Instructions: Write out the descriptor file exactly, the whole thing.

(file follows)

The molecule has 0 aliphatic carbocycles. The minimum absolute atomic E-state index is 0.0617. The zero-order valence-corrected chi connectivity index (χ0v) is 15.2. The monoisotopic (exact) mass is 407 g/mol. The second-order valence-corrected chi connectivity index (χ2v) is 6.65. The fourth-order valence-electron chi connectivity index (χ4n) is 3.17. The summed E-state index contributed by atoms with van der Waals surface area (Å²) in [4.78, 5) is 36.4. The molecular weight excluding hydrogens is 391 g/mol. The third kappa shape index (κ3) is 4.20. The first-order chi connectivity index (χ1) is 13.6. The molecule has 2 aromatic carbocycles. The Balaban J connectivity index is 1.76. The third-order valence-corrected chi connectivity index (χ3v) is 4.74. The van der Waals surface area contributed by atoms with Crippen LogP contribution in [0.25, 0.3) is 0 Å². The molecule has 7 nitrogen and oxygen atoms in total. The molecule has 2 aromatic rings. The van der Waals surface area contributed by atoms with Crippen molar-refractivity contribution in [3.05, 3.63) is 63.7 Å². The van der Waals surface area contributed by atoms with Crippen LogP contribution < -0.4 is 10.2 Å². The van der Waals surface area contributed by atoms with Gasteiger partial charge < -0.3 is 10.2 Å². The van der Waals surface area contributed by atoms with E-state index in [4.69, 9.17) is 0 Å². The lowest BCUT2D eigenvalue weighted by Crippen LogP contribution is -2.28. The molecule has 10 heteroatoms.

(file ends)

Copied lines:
The molecule has 0 aliphatic carbocycles. The minimum absolute atomic E-state index is 0.0617. The zero-order valence-corrected chi connectivity index (χ0v) is 15.2. The monoisotopic (exact) mass is 407 g/mol. The second-order valence-corrected chi connectivity index (χ2v) is 6.65. The fourth-order valence-electron chi connectivity index (χ4n) is 3.17. The summed E-state index contributed by atoms with van der Waals surface area (Å²) in [4.78, 5) is 36.4. The molecular weight excluding hydrogens is 391 g/mol. The third kappa shape index (κ3) is 4.20. The first-order chi connectivity index (χ1) is 13.6. The molecule has 2 aromatic carbocycles. The Balaban J connectivity index is 1.76. The third-order valence-corrected chi connectivity index (χ3v) is 4.74. The van der Waals surface area contributed by atoms with Crippen LogP contribution in [0.25, 0.3) is 0 Å². The molecule has 7 nitrogen and oxygen atoms in total. The molecule has 2 aromatic rings. The van der Waals surface area contributed by atoms with Crippen molar-refractivity contribution in [3.05, 3.63) is 63.7 Å². The van der Waals surface area contributed by atoms with Crippen LogP contribution < -0.4 is 10.2 Å². The van der Waals surface area contributed by atoms with Gasteiger partial charge < -0.3 is 10.2 Å². The van der Waals surface area contributed by atoms with E-state index in [4.69, 9.17) is 0 Å². The lowest BCUT2D eigenvalue weighted by Crippen LogP contribution is -2.28. The molecule has 10 heteroatoms.